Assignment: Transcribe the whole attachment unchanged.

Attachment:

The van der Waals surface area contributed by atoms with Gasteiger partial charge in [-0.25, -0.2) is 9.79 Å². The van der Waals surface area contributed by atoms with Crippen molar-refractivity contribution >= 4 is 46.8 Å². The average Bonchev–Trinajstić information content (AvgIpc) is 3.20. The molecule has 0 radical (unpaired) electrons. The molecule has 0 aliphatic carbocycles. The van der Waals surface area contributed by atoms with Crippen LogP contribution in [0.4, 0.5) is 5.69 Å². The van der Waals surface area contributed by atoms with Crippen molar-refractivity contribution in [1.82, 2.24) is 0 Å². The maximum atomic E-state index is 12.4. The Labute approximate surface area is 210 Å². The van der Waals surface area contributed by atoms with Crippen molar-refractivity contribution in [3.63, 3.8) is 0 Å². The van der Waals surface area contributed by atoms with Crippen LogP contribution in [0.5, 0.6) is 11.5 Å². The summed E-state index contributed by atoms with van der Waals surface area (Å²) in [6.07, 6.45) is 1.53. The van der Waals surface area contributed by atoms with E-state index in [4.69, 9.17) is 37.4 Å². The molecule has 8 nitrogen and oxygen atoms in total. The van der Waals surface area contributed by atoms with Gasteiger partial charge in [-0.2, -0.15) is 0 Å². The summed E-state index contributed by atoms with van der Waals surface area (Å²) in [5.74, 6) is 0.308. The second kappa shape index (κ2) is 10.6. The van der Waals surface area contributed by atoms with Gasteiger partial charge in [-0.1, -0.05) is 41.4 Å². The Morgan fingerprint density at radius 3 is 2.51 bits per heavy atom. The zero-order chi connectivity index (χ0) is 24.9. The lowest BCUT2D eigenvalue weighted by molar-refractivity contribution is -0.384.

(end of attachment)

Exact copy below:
The van der Waals surface area contributed by atoms with Gasteiger partial charge in [-0.25, -0.2) is 9.79 Å². The van der Waals surface area contributed by atoms with Crippen molar-refractivity contribution >= 4 is 46.8 Å². The average Bonchev–Trinajstić information content (AvgIpc) is 3.20. The molecule has 0 radical (unpaired) electrons. The molecule has 0 aliphatic carbocycles. The van der Waals surface area contributed by atoms with Crippen LogP contribution in [0.4, 0.5) is 5.69 Å². The van der Waals surface area contributed by atoms with Crippen molar-refractivity contribution in [1.82, 2.24) is 0 Å². The maximum atomic E-state index is 12.4. The Labute approximate surface area is 210 Å². The van der Waals surface area contributed by atoms with Crippen molar-refractivity contribution in [3.63, 3.8) is 0 Å². The van der Waals surface area contributed by atoms with Crippen LogP contribution in [0.5, 0.6) is 11.5 Å². The summed E-state index contributed by atoms with van der Waals surface area (Å²) in [6.07, 6.45) is 1.53. The van der Waals surface area contributed by atoms with E-state index in [4.69, 9.17) is 37.4 Å². The molecule has 8 nitrogen and oxygen atoms in total. The van der Waals surface area contributed by atoms with Gasteiger partial charge in [-0.2, -0.15) is 0 Å². The summed E-state index contributed by atoms with van der Waals surface area (Å²) in [5.74, 6) is 0.308. The second kappa shape index (κ2) is 10.6. The van der Waals surface area contributed by atoms with Gasteiger partial charge in [-0.1, -0.05) is 41.4 Å². The Morgan fingerprint density at radius 3 is 2.51 bits per heavy atom. The zero-order chi connectivity index (χ0) is 24.9. The lowest BCUT2D eigenvalue weighted by molar-refractivity contribution is -0.384.